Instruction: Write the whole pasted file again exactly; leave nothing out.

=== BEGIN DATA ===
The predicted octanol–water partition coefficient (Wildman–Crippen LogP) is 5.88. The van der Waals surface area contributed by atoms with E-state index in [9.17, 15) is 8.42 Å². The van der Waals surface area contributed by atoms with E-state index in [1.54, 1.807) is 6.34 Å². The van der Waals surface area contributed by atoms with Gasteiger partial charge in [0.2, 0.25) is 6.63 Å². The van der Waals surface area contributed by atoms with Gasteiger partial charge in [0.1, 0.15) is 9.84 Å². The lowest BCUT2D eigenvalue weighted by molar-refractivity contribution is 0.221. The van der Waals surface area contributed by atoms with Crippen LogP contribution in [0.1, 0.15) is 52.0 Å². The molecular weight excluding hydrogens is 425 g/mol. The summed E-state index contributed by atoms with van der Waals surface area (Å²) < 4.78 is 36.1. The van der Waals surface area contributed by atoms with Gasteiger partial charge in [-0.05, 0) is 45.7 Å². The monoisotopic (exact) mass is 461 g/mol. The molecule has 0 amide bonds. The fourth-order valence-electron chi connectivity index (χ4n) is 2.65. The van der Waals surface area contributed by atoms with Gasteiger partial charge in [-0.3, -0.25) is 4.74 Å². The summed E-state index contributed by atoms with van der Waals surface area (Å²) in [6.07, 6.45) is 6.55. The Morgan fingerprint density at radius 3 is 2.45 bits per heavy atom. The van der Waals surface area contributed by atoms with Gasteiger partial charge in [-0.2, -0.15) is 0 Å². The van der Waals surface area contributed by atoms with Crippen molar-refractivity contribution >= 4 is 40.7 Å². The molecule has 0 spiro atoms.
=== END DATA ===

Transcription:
The predicted octanol–water partition coefficient (Wildman–Crippen LogP) is 5.88. The van der Waals surface area contributed by atoms with E-state index in [9.17, 15) is 8.42 Å². The van der Waals surface area contributed by atoms with E-state index in [1.54, 1.807) is 6.34 Å². The van der Waals surface area contributed by atoms with Gasteiger partial charge in [0.2, 0.25) is 6.63 Å². The van der Waals surface area contributed by atoms with Gasteiger partial charge in [0.1, 0.15) is 9.84 Å². The lowest BCUT2D eigenvalue weighted by molar-refractivity contribution is 0.221. The van der Waals surface area contributed by atoms with Crippen LogP contribution in [0.1, 0.15) is 52.0 Å². The molecular weight excluding hydrogens is 425 g/mol. The summed E-state index contributed by atoms with van der Waals surface area (Å²) < 4.78 is 36.1. The van der Waals surface area contributed by atoms with Gasteiger partial charge in [-0.05, 0) is 45.7 Å². The monoisotopic (exact) mass is 461 g/mol. The molecule has 0 amide bonds. The fourth-order valence-electron chi connectivity index (χ4n) is 2.65. The van der Waals surface area contributed by atoms with Gasteiger partial charge in [-0.3, -0.25) is 4.74 Å². The summed E-state index contributed by atoms with van der Waals surface area (Å²) in [6.07, 6.45) is 6.55. The Morgan fingerprint density at radius 3 is 2.45 bits per heavy atom. The van der Waals surface area contributed by atoms with Gasteiger partial charge in [-0.2, -0.15) is 0 Å². The van der Waals surface area contributed by atoms with Crippen molar-refractivity contribution >= 4 is 40.7 Å². The molecule has 0 spiro atoms.